Appellate Judge Tom Becker let his dim light shine on this release. Didn't help.
Once you're in…you can never get out.
Pity poor Madison. When she was a little girl, her father blew his brains out right in front of the whole family. Not to be outdone, her brother blew his brains out a few years later, while he was a student at Richard Miller University.
Now it's Madison's turn to go to college, and she also chooses Miller. Since it's not enough that she's got the whole dead brother thing going on, she also gets assigned to a haunted dorm.
Of course, someone from the college should have seen this one coming. After all, the dorm is being converted from an old insane asylum that was shuttered in the 1930s after its teenage inmates staged an uprising against the deranged doctor who was experimenting on them. Apparently, it's just been sitting vacant on the RMU campus for the last seventy years.
So, Madison moves in and meets half-a-dozen or so other students. The aged kids spend an inordinate amount of time sitting around and acting movie-college wacky. Then, for no particular reason, but much to our relief, the spirit of the evil doctor shows up and starts eliminating these tedious lunks.
I guess shuttered institution is the latest convention of convenience for horror movies, replacing such stand-bys as "return of person maimed (or killed) by prank gone wrong" or "let's have sex at summer camp." The updated House on Haunted Hill and its pray-for-death sequel gave us an old insane asylum as a backdrop, and other recent films have given us reconverted hospitals, prisons, and the like as places where evil is reawakened.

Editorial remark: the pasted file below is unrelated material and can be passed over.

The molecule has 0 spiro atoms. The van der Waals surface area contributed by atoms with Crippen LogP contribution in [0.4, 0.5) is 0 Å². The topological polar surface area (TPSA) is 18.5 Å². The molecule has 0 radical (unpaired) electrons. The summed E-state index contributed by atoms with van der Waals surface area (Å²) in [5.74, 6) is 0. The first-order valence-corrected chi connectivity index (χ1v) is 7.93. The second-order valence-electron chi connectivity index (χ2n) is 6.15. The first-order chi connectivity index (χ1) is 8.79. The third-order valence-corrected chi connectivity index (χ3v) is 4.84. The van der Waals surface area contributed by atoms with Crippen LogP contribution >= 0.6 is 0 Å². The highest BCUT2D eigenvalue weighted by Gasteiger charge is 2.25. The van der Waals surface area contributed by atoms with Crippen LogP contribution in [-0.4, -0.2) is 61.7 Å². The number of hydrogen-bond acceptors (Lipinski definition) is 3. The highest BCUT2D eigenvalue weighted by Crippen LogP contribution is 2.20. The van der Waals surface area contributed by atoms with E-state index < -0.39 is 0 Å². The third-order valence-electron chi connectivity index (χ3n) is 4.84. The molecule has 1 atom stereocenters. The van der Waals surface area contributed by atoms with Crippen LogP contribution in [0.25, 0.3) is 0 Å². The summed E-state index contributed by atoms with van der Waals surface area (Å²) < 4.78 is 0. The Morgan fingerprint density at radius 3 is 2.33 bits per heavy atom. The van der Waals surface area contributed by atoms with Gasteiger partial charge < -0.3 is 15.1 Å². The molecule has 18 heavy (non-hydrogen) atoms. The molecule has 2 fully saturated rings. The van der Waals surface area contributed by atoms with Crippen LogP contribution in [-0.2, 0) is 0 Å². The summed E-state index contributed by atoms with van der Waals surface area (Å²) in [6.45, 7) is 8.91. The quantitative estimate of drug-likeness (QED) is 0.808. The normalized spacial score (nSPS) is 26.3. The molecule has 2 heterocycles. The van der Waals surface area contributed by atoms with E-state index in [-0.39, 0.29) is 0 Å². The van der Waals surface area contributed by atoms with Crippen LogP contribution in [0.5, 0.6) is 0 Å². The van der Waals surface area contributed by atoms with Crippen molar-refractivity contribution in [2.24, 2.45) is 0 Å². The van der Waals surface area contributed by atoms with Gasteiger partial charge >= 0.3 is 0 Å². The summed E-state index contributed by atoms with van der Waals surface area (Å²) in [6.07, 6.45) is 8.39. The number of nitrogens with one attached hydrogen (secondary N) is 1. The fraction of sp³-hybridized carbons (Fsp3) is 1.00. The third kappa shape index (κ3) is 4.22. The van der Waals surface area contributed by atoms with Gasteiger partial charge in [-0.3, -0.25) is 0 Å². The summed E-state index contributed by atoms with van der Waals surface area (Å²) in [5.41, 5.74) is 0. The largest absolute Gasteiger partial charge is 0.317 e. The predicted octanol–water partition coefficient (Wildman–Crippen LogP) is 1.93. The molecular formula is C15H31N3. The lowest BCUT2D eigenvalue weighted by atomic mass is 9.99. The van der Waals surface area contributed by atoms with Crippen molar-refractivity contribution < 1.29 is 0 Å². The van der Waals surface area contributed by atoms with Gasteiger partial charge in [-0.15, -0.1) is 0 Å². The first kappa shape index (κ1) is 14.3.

The hook here is that in the '30s, the evil doctor was a shrink who was trying to "help" teenagers by giving them lobotomies and doing other nasty experiments. When his ghostly self appears to our twenty-first century crew, he brings with him flashbacks to these kids' miserable childhoods ("Where am I? My mom's house! I don't want to be here! No!!!"). This way, the evil that the doc does can have some relevance, but the script is too lazy to make it add up to anything. ("Your mother didn't really love you. Therefore, I will—stab you 700 times! Ha Ha Ha!!")
The script also doesn't seem too sure about how to deal with ghosts in general. The doctor has come back from the dead, can create hallucination-like memories and alternative realities, and can move easily through time and space, yet can be waylaid by a smack to the head and kept out of a room by Madison pushing a table against the door. Laziness abounds here in the Asylum.
Usually, films like this come from the Lionsgate direct-to-DVD junkyard and feature people who have little else on their resumés. While Asylum, which is an MGM release, isn't exactly a star-studded affair, some of the people involved have worked on a few recognizable projects. Director David R. Ellis also helmed the ill-fated Snakes on a Plane as well as Final Destination 2. Sarah Roemer, who plays Madison, co-starred in Disturbia, and character actor Mark Rolston, who was in The Departed and CSI: Miami, plays the wicked doctor.
MGM gives this one a bare-bones release, complete with static menu. The picture and audio quality are fine, as they should be for a recent film.
Asylum is as generic and boring as its title. Even by the low standards one normally uses to judge a cheesy horror movie, this one's poor.
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